The Big Show

David Blackbourn

While Syberberg was making this film, over three thousand West German schoolchildren were asked to write an essay on the subject ‘What I have heard about Adolf Hitler’. The wording was not intended to elicit a prepared answer, but to trawl the everyday fragments and commonplaces gleaned by the children from parents and neighbours. The results prompted widespread hand-wringing in the serious press. Hitler’s birth was variously placed between the 16th century and 1933, his nationality given as Swiss, Dutch and Italian, his politics as Communist and Christian Democratic. Alongside sharp and telling detail (‘No more bicycle thefts’) came involuntary testimony to thoughts which had been put out of mind: the Jews had ‘had their ears boxed’; some had been killed (‘many hundreds’, ‘several thousand’), but they had asked for it, and anyway the Germans were not the only ones. Unacknowledged guilt perhaps explains why Hellmut Diwald’s reassuringly apologetic Geschichte der Deutschen was a recent best-seller. It certainly reinforces the moral imperative behind this film and explains some of Syberberg’s lyrical intensity. Mad Germany has hurt him into poetry, as it did Heine, quoted at the beginning and the end of the film. Syberberg wants to confront Germans with their collective responsibility for Hitler, conceiving his art as a ‘work of mourning’. As Susan Sontag notes in her introduction to this book of the film, he is close to the position of Alexander and Margarethe Mitscherlich, who argued in The Inability to Mourn that the Germans remain the victims of a collective melancholia which follows from their refusal to accept and work through the grief of their own recent history.

This is normally dubbed coming to terms with the German past. It is anything but straightforward and brings its own snares. The Third Reich is chic. We have recently had a Hitler boom, works which peddle sex in the concentration camp and orgies in the bunker. Syberberg is not alone in his contempt for this. Less obviously pernicious, but arguably no more helpful, is a long-standing form of ritual German self-abasement which ends by implying the opposite of what it states: qui s’accuse s’excuse. Hans-Magnus Enzenberger has written eloquently on this. At a higher level of moral and academic ambition, tough-minded analysis of the Third Reich readily generates its own apologetics. Isolating ‘bad’ Germans exonerates the ‘good’. Talk about capitalism can mean silence on Hitler’s popular support, talk about the revolt of the masses can mean silence on capitalism. Interpretations centred on Nihilism, Totalitarianism or simply on Hitlerism have all found their critics. And so on. Recent acrimonious debates among German historians demonstrate how quickly charges of apologism and ‘trivialisation’ can be touched off. This is a game for any number of players and shows no sign of losing its appeal.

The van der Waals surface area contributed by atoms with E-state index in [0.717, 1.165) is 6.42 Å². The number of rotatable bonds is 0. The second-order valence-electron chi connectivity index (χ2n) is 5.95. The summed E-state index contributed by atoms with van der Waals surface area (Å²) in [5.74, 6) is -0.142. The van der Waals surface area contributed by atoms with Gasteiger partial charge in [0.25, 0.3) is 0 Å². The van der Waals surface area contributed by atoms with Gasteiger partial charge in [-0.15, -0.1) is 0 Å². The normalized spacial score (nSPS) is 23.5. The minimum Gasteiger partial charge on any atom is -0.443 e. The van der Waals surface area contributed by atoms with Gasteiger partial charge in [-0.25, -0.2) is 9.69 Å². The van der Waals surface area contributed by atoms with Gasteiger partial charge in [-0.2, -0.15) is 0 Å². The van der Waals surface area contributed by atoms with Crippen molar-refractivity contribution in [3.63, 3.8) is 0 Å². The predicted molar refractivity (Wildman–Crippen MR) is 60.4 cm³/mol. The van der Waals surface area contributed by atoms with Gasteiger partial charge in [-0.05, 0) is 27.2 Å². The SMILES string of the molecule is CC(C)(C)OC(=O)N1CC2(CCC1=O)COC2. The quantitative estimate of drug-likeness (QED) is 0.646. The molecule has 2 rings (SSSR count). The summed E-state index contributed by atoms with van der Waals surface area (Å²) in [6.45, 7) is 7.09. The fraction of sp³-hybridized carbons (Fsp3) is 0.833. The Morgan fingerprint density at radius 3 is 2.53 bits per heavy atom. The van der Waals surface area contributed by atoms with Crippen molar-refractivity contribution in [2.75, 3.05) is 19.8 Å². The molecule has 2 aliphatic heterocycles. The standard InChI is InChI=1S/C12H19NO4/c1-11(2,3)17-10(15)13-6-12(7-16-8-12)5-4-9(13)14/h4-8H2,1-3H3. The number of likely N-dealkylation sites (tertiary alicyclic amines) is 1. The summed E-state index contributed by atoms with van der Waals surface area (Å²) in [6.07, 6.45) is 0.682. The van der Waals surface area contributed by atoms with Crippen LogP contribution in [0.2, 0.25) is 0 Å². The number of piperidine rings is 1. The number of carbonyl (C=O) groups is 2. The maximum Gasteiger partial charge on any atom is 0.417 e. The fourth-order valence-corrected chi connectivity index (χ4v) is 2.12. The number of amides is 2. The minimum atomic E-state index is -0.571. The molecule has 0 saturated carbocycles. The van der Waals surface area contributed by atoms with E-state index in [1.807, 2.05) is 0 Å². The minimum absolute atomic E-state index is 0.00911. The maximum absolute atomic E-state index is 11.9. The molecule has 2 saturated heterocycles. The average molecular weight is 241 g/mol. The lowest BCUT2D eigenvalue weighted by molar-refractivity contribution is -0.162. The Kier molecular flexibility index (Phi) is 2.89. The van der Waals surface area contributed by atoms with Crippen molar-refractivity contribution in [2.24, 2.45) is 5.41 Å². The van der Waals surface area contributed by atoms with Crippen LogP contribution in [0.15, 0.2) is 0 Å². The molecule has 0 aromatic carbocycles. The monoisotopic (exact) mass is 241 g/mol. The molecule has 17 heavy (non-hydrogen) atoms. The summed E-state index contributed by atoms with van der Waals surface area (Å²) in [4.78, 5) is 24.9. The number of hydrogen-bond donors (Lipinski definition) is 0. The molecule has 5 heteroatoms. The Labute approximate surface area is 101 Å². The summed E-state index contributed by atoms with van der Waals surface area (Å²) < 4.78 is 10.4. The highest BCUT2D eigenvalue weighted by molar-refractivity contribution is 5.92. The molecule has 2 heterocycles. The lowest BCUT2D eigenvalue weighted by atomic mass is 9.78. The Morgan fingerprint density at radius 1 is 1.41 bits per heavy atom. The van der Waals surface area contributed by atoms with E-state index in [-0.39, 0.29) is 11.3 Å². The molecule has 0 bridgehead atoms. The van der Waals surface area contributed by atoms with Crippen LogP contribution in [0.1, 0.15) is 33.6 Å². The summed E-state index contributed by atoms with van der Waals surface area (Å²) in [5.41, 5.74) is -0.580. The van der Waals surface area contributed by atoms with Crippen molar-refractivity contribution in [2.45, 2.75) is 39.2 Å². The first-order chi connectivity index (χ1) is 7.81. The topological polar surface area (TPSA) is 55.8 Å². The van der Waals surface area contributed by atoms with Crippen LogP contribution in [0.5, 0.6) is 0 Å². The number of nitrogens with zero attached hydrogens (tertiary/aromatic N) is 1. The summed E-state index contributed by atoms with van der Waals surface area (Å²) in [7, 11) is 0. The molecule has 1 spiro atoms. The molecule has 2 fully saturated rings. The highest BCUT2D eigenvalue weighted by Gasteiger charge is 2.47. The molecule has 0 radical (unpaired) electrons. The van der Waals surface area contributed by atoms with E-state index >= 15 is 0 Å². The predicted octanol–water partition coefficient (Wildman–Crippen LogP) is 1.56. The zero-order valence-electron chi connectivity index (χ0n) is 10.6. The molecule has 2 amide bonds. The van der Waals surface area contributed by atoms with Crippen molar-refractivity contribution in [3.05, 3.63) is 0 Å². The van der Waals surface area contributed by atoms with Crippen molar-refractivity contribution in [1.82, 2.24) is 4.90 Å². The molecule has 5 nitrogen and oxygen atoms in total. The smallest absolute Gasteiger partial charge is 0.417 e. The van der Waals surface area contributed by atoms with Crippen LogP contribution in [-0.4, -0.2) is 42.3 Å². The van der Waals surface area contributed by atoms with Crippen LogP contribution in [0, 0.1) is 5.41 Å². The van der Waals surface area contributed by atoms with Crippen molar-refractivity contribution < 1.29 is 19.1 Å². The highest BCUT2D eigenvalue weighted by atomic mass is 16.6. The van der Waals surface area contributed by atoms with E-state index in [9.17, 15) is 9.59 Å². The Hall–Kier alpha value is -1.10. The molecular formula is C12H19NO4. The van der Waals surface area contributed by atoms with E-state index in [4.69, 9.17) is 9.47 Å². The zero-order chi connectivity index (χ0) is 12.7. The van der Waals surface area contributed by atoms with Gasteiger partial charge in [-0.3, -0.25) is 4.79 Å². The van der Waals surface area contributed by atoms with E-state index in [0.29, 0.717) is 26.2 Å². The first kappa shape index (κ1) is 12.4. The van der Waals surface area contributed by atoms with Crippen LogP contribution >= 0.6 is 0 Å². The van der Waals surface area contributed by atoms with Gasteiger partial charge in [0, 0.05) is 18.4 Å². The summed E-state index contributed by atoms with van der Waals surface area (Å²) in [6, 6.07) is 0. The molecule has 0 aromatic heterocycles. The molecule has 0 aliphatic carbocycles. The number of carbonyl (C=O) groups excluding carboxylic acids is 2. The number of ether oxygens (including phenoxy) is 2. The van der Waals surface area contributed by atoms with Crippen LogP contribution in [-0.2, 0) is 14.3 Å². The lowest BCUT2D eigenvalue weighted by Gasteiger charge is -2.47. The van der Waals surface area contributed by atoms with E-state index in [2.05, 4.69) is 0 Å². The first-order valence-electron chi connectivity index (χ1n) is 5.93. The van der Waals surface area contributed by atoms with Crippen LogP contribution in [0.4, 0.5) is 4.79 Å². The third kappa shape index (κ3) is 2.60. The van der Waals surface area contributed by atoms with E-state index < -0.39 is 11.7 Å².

History and civics can never be innocent or unproblematic – as Syberberg would agree. But what does he offer in his turn? He has certainly courted universal hostility with this gigantic and provocative dream-poem. Syberberg has deployed the aesthetics of excess to come to terms with the excesses of the Third Reich, and the result is easy to dislike. This seven-hour extravaganza is hyperbolic, repetitious, wilful, verbose; and it offers a wearying cornucopia of styles, images, allusions and quotations. Sontag notes Syberberg’s reluctance to give anything up, his desire to suck everything out of his subject and leave it empty. It is an ambition he indulges deliberately and confidently; and that certainly lends the film a unity which, given its length, is remarkable. Syberberg nevertheless risks exhausting his public along with his theme. Even in draughty cinema clubs, many of those exposed to this total work of art will be tempted to nod off at some point between the papier-mâché penises and the Ice Cosmologist’s monologue. The publishers talk of a ‘monumental discourse and a necessary act of reflection on Hitler and the Third Reich’: the unkind will see incontinent rumination. Syberberg is the thinking man’s Ken Russell. Yet his rich and ambiguous images do penetrate the mind rather than simply blasting the surface of it. The latest Reith lecturer would applaud the mystery at the heart of the work. And it is surely the difficulty of reducing it to an obvious content that so recommends the work to Sontag. Syberberg resists programmatic readings of the kind she anathematised in Against Interpretation. What he demands is criticism which takes both the form and the content of the work seriously.

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